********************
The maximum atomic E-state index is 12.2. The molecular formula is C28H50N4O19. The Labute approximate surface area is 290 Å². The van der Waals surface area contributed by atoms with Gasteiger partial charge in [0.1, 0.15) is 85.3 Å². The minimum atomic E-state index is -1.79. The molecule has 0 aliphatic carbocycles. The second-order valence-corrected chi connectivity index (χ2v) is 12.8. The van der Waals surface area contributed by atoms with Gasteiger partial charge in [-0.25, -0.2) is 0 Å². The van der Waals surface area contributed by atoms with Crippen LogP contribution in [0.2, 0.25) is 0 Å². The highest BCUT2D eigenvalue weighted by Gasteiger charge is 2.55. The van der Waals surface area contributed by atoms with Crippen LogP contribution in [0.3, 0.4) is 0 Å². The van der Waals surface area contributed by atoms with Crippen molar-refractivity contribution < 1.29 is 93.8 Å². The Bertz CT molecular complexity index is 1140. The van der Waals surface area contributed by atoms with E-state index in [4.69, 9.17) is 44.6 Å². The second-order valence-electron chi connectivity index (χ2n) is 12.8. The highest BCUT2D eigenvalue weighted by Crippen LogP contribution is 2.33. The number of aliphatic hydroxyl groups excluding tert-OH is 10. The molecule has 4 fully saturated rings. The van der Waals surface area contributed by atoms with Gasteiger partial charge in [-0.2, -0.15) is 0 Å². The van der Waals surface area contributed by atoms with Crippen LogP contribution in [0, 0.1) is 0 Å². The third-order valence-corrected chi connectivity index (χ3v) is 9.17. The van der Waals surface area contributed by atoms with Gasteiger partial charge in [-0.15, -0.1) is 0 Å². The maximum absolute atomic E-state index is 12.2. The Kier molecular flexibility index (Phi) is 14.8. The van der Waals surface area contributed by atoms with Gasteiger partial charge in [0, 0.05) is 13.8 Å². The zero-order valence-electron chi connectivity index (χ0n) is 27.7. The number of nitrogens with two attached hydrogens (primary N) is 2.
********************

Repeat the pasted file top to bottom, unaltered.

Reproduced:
The maximum atomic E-state index is 12.2. The molecular formula is C28H50N4O19. The Labute approximate surface area is 290 Å². The van der Waals surface area contributed by atoms with Gasteiger partial charge in [0.1, 0.15) is 85.3 Å². The minimum atomic E-state index is -1.79. The molecule has 0 aliphatic carbocycles. The second-order valence-corrected chi connectivity index (χ2v) is 12.8. The van der Waals surface area contributed by atoms with Gasteiger partial charge in [-0.25, -0.2) is 0 Å². The van der Waals surface area contributed by atoms with Crippen LogP contribution in [0.2, 0.25) is 0 Å². The highest BCUT2D eigenvalue weighted by Gasteiger charge is 2.55. The van der Waals surface area contributed by atoms with Crippen LogP contribution in [0.3, 0.4) is 0 Å². The van der Waals surface area contributed by atoms with Crippen molar-refractivity contribution < 1.29 is 93.8 Å². The Bertz CT molecular complexity index is 1140. The van der Waals surface area contributed by atoms with E-state index in [4.69, 9.17) is 44.6 Å². The second-order valence-electron chi connectivity index (χ2n) is 12.8. The highest BCUT2D eigenvalue weighted by Crippen LogP contribution is 2.33. The number of aliphatic hydroxyl groups excluding tert-OH is 10. The molecule has 4 fully saturated rings. The van der Waals surface area contributed by atoms with Gasteiger partial charge in [-0.2, -0.15) is 0 Å². The van der Waals surface area contributed by atoms with Crippen LogP contribution in [0, 0.1) is 0 Å². The third-order valence-corrected chi connectivity index (χ3v) is 9.17. The van der Waals surface area contributed by atoms with Gasteiger partial charge in [-0.15, -0.1) is 0 Å². The maximum absolute atomic E-state index is 12.2. The Kier molecular flexibility index (Phi) is 14.8. The van der Waals surface area contributed by atoms with Gasteiger partial charge in [0, 0.05) is 13.8 Å². The zero-order valence-electron chi connectivity index (χ0n) is 27.7. The number of nitrogens with two attached hydrogens (primary N) is 2.